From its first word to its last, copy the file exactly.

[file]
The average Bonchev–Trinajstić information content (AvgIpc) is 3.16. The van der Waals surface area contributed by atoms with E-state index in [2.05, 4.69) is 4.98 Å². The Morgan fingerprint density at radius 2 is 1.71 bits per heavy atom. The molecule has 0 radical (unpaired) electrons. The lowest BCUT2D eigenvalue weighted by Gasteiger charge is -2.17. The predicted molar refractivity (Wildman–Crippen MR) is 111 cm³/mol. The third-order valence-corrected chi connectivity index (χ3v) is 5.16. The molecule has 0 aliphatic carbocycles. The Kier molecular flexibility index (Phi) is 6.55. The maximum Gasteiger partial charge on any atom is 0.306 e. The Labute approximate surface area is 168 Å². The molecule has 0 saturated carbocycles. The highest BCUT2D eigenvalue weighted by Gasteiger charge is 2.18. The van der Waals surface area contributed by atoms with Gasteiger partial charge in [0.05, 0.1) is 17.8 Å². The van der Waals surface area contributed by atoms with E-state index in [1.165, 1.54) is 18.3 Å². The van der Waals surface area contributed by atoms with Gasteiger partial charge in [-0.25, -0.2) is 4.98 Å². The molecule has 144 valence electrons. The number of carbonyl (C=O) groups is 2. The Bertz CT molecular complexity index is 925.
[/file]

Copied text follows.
The average Bonchev–Trinajstić information content (AvgIpc) is 3.16. The van der Waals surface area contributed by atoms with E-state index in [2.05, 4.69) is 4.98 Å². The Morgan fingerprint density at radius 2 is 1.71 bits per heavy atom. The molecule has 0 radical (unpaired) electrons. The lowest BCUT2D eigenvalue weighted by Gasteiger charge is -2.17. The predicted molar refractivity (Wildman–Crippen MR) is 111 cm³/mol. The third-order valence-corrected chi connectivity index (χ3v) is 5.16. The molecule has 0 aliphatic carbocycles. The Kier molecular flexibility index (Phi) is 6.55. The maximum Gasteiger partial charge on any atom is 0.306 e. The Labute approximate surface area is 168 Å². The molecule has 0 saturated carbocycles. The highest BCUT2D eigenvalue weighted by Gasteiger charge is 2.18. The van der Waals surface area contributed by atoms with Gasteiger partial charge in [0.05, 0.1) is 17.8 Å². The van der Waals surface area contributed by atoms with E-state index in [1.165, 1.54) is 18.3 Å². The van der Waals surface area contributed by atoms with Gasteiger partial charge in [-0.25, -0.2) is 4.98 Å². The molecule has 144 valence electrons. The number of carbonyl (C=O) groups is 2. The Bertz CT molecular complexity index is 925.